For the better part of 22 years under Noves, Toulouse were the standard against which all clubs in Europe were measured. Most were found wanting .

Under him, Stade Toulousain won nine of their 19 domestic titles, and all four of their European crowns. They were runners-up twice in both competitions. For good measure, they also won the now-defunct French knockout cup, twice, to notch an impressive 15 trophies in 23 seasons.

Only Leinster - their opponents today with pole position in Pool One at stake - have won as many European titles, while Toulouse’s six final appearances has yet to be matched.

Former France international Mola was a surprise choice to take the reins in 2015, when Noves finally left to take charge of France, several years later than he probably should.

An impressive season in charge of then-ProD2 side Albi after four years coaching the backs at Brive indicated a promising and burgeoning coaching talent - but Toulouse was a gigantic step up.

He inherited an ageing squad that was unquestioningly loyal to the old coach. Florian Fritz, Yoann Maestri, Thierry Dusautoir, Luke McAlister, Patricio Albacete, and Noves’ son-in-law Vincent Clerc were all great servants, but they were old school.

There were ways of doing things, then. Noves’ ways. And Mola struggled to make the changes necessary, even with the support of new sporting director Fabien Pelous.

All of Noves’ playing lieutenants - along with former president Rene Bouscatel, who had given Noves the hotseat a year after taking charge - have now left. Their departures gave Mola the chance to scout the club’s academy for players to make his mark.

But Mola still needed a massive slice of fortune. After two years in which they just about held their own in France and Europe, the cracks grew too big as Toulouse finished the 2016/17 Top 14 season in 12th, to miss out on top-flight European rugby for the first and only time in their history.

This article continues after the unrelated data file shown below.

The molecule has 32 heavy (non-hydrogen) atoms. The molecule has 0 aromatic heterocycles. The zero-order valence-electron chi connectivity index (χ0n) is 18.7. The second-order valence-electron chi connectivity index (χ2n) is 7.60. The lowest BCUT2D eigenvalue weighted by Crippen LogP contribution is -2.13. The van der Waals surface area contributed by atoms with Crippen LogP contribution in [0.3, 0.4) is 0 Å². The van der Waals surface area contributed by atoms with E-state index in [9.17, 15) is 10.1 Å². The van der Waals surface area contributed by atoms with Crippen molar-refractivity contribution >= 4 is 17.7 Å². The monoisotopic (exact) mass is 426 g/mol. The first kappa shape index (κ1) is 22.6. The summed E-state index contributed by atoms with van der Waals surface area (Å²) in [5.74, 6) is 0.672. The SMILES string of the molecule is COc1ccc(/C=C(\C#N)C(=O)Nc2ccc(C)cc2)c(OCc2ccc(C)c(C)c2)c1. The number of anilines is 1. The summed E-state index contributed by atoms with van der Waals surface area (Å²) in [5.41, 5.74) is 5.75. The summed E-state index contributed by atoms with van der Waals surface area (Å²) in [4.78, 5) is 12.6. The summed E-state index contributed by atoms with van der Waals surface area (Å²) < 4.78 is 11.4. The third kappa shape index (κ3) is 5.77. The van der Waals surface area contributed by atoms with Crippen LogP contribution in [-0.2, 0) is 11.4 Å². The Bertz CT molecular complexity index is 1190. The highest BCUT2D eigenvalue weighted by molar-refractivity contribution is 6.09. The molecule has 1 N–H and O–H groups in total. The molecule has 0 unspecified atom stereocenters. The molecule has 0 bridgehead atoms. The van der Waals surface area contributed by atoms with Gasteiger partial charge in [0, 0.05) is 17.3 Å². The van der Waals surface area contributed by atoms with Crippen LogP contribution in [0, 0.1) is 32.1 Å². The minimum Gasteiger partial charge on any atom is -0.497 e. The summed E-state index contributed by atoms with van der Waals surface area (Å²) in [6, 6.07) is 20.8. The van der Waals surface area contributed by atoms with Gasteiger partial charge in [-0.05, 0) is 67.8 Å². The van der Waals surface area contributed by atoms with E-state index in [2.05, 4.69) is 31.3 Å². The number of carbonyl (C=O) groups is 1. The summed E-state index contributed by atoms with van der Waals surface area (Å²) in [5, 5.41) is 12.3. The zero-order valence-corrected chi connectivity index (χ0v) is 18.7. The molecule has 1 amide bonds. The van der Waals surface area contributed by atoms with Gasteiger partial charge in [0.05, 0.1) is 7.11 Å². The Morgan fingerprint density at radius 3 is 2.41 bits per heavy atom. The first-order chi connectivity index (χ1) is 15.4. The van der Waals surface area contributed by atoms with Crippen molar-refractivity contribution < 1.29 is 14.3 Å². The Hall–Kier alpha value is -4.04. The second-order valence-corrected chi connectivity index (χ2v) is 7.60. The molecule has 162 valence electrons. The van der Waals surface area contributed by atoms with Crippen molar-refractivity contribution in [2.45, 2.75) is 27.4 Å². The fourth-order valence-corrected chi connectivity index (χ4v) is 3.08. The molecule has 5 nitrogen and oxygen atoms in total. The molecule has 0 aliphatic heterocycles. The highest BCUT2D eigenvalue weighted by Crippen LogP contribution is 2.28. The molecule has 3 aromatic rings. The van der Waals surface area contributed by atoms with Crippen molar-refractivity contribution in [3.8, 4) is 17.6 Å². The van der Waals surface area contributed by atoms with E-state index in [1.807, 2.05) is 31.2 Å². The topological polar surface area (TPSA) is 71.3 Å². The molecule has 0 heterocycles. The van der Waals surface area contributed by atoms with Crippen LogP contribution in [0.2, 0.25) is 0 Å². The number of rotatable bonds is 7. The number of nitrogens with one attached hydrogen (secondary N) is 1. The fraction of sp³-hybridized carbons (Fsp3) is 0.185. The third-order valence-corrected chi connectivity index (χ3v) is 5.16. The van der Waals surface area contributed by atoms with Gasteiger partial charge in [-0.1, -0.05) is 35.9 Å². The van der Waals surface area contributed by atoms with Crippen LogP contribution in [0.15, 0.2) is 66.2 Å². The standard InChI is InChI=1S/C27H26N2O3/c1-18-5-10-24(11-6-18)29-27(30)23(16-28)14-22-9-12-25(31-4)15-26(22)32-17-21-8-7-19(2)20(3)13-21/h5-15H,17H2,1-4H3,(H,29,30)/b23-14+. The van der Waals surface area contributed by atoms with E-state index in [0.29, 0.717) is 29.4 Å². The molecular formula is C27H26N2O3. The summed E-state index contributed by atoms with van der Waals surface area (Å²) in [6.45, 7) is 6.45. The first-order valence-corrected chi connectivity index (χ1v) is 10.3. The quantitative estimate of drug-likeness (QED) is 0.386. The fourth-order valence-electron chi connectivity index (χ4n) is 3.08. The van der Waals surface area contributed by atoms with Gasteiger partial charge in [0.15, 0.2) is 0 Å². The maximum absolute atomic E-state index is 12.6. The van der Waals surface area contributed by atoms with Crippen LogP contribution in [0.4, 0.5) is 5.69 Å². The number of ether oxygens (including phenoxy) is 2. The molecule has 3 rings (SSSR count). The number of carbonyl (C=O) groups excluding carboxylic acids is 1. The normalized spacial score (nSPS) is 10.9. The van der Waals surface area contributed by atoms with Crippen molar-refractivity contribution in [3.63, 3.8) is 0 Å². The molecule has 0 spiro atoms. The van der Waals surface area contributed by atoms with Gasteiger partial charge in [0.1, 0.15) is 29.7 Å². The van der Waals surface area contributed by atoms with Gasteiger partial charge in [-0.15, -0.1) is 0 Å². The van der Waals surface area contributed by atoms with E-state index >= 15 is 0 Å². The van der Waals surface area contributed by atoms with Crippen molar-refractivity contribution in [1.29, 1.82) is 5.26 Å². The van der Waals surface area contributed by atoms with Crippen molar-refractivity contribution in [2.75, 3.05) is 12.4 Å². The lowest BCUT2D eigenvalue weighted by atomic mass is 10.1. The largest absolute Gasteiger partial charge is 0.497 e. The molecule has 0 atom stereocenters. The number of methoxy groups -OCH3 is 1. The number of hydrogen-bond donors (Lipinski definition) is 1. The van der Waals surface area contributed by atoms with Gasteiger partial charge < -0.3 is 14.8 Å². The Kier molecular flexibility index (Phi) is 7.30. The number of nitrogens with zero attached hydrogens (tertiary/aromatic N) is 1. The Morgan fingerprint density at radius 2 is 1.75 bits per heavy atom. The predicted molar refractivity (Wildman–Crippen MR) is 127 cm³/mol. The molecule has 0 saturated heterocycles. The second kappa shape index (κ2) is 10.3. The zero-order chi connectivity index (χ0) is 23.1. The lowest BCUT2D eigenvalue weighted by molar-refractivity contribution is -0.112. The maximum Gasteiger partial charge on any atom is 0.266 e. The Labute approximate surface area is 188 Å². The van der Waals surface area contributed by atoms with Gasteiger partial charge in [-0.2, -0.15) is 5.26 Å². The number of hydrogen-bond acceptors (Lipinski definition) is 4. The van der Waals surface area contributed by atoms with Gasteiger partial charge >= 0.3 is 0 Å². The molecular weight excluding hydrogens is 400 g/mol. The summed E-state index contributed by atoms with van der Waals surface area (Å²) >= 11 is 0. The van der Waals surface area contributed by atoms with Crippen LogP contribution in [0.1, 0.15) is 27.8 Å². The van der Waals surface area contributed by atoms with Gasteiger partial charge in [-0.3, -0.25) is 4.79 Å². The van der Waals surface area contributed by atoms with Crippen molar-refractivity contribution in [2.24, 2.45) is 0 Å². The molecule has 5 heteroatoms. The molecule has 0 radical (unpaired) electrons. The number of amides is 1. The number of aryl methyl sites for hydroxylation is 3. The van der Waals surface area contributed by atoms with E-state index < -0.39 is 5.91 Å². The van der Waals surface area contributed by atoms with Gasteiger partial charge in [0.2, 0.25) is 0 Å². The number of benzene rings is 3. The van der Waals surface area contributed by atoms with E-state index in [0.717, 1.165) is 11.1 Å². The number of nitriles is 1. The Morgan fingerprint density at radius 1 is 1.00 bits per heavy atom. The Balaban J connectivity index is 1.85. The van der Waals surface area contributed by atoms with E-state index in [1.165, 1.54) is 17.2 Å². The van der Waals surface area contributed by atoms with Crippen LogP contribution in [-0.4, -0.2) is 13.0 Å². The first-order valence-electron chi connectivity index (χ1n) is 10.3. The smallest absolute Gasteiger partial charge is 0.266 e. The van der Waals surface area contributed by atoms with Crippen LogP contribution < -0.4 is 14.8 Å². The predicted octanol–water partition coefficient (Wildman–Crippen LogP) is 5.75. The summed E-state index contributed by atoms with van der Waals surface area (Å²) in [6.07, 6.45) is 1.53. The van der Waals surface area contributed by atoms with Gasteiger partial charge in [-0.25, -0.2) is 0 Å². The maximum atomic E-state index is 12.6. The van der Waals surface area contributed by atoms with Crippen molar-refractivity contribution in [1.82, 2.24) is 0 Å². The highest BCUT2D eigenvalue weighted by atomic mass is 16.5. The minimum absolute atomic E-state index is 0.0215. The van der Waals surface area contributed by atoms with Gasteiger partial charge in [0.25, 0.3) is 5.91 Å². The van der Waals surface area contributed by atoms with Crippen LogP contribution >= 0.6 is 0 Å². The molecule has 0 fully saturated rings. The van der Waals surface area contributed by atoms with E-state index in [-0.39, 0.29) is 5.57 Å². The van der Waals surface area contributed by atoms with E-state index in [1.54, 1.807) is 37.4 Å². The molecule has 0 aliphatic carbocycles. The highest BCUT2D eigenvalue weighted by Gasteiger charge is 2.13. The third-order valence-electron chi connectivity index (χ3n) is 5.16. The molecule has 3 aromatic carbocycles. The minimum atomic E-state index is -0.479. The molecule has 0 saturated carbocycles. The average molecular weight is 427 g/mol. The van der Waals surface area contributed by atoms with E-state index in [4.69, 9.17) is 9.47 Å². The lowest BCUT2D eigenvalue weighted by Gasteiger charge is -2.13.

At any other time, such a finish would have killed Mola’s tenure. But it coincided with more pressing problems. The club was desperate for an injection of cash. The €3 million it needed duly arrived, though it cost Bouscatel the president’s chair. Mola survived, in part because new president, Didier Lacroix, was not prepared to pay his severance package.

This was the break he needed. A new president; a new management structure; a worrying financial hole filled - and, though he survived by the skin of his teeth, Mola had the breathing space to build a new Toulouse, just like the old one fans remembered, rather than the one they’d put up with for several years.

A first tranche of former academy players - including Cyril Baille, François Cros, Aldegheri, Ramos and Rodrigue Neti - had become regular starters. But the plan bore fruit when they were joined by N’Tamack Jr, Florian Verhaeghe, Peato Mauvaka, Alexandre Manukula, Selevasio Tolofua, Matthis Lebel and Lucas Tauzin.

Mola’s young guns turned 12th in 2016/17 into third in 2017/18. They are the foundations on which he has rebuilt French-inspired Toulouse flair that has had Champions Cup watchers purring with delight this season.

These are the players - and there are more to come, including perhaps another N’Tamack, a Brennan, a Lacroix, and a Castaignede - shaping the club’s future. They have all bought into the Mola-Sonnes-Servat style. Because it’s all most of them know.

Although the ghost of Noves past still haunts Toulouse corridors, this is Mola’s dynasty.